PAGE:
Two years of the pandemic have meant drops in essential screening and detection in Australia, while cancer patients undergo treatments alone and isolate to avoid Covid risks.
When Claire Simpson turned 50 in early 2020, she received a letter telling her to get a mammogram. Then the pandemic hit, and Victoria went into lockdown.
“Like many people, I put it off until we were coming out of that lockdown, but by then it was September and I couldn’t get an appointment until December,” she says.
In February 2021 she was diagnosed with breast cancer and had a mastectomy. Tests showed she was positive for the aggressive HER2 receptor, so she began 12 weeks of chemotherapy as well as a treatment called Herceptin, which she received an IV infusion of every three weeks.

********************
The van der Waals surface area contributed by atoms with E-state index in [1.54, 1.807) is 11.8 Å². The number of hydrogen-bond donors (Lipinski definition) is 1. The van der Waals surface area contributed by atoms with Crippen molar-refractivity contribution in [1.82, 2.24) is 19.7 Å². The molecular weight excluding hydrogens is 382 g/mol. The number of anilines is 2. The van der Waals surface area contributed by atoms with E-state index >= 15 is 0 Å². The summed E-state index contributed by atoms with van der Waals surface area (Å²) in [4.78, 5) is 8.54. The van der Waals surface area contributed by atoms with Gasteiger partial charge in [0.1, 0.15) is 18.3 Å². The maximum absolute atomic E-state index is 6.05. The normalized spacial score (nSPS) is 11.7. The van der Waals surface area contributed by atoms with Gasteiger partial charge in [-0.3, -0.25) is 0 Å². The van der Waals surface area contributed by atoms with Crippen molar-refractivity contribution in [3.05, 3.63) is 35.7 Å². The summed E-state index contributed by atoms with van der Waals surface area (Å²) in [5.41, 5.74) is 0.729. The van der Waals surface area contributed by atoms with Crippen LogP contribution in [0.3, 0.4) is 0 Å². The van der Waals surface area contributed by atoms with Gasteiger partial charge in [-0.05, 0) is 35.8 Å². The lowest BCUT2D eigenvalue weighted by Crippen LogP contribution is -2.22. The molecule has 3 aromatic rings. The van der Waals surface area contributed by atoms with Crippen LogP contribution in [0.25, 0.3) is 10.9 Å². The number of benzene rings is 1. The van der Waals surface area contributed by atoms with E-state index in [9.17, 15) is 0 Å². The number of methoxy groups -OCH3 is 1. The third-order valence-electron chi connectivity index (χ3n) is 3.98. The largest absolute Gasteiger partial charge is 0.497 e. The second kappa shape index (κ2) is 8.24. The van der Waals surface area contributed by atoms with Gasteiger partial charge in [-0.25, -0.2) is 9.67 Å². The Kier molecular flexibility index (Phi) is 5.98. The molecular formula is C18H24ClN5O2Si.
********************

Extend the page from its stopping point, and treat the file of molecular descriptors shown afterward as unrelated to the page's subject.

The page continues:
Simpson says the delay in screening “really, really delayed diagnosis for me, by a good six months”.
“I can’t help but feel that [an earlier screening] could have probably saved me from having to have chemotherapy and this Herceptin infusion therapy that I’m having,” she says.
Her last Herceptin treatment was last Wednesday. She has been living in self-imposed lockdown, terrified as the Omicron wave built that she would have to isolate due to Covid and disrupt her treatment. That self-imposed isolation will continue until her final surgery, an elective operation scheduled for mid-year.
Cancer screening dropped by 10% in Victoria alone in the first year of the pandemic. In 2021, referrals to the Peter MacCallum Cancer Centre, a leading treatment and research facility in Melbourne, were down 40%.
“That is certainly going to bounce back at some point,” says Prof Sherene Loi, an oncologist and researcher at Peter MacCallum. “It is potentially going to be a real problem in a few years’ time. At the moment we have a lot of very young cancer diagnoses, a lot of breast cancer … we are just flat chat.”
Source: The Guardian, 13 February 2022